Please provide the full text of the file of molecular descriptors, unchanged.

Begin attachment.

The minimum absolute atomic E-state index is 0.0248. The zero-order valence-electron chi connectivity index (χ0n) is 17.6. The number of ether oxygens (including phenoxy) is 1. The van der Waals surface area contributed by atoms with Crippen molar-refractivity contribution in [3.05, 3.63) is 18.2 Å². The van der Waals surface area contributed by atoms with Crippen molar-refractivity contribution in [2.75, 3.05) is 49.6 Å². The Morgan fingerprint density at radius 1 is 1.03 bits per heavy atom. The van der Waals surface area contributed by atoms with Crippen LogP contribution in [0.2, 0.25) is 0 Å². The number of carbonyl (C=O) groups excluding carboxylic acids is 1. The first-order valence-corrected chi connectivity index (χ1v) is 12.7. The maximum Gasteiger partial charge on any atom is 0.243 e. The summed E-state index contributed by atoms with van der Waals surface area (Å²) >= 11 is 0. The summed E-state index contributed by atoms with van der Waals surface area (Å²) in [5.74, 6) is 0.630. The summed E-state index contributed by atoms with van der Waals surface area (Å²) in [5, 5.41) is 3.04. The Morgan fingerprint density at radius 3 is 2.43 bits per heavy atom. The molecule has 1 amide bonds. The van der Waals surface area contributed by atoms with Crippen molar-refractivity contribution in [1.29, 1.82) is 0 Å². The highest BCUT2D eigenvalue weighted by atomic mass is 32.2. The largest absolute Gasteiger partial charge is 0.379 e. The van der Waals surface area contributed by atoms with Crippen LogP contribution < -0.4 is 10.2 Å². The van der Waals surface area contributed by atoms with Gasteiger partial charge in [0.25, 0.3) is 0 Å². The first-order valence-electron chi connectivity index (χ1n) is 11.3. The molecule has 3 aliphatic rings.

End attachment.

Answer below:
The minimum absolute atomic E-state index is 0.0248. The zero-order valence-electron chi connectivity index (χ0n) is 17.6. The number of ether oxygens (including phenoxy) is 1. The van der Waals surface area contributed by atoms with Crippen molar-refractivity contribution in [3.05, 3.63) is 18.2 Å². The van der Waals surface area contributed by atoms with Crippen molar-refractivity contribution in [2.75, 3.05) is 49.6 Å². The Morgan fingerprint density at radius 1 is 1.03 bits per heavy atom. The van der Waals surface area contributed by atoms with Crippen LogP contribution in [0.2, 0.25) is 0 Å². The number of carbonyl (C=O) groups excluding carboxylic acids is 1. The first-order valence-corrected chi connectivity index (χ1v) is 12.7. The maximum Gasteiger partial charge on any atom is 0.243 e. The summed E-state index contributed by atoms with van der Waals surface area (Å²) >= 11 is 0. The summed E-state index contributed by atoms with van der Waals surface area (Å²) in [5.74, 6) is 0.630. The summed E-state index contributed by atoms with van der Waals surface area (Å²) in [5, 5.41) is 3.04. The Morgan fingerprint density at radius 3 is 2.43 bits per heavy atom. The molecule has 1 amide bonds. The van der Waals surface area contributed by atoms with Crippen molar-refractivity contribution in [1.29, 1.82) is 0 Å². The highest BCUT2D eigenvalue weighted by atomic mass is 32.2. The largest absolute Gasteiger partial charge is 0.379 e. The van der Waals surface area contributed by atoms with Crippen LogP contribution < -0.4 is 10.2 Å². The van der Waals surface area contributed by atoms with Gasteiger partial charge in [0.25, 0.3) is 0 Å². The first-order valence-electron chi connectivity index (χ1n) is 11.3. The molecule has 3 aliphatic rings.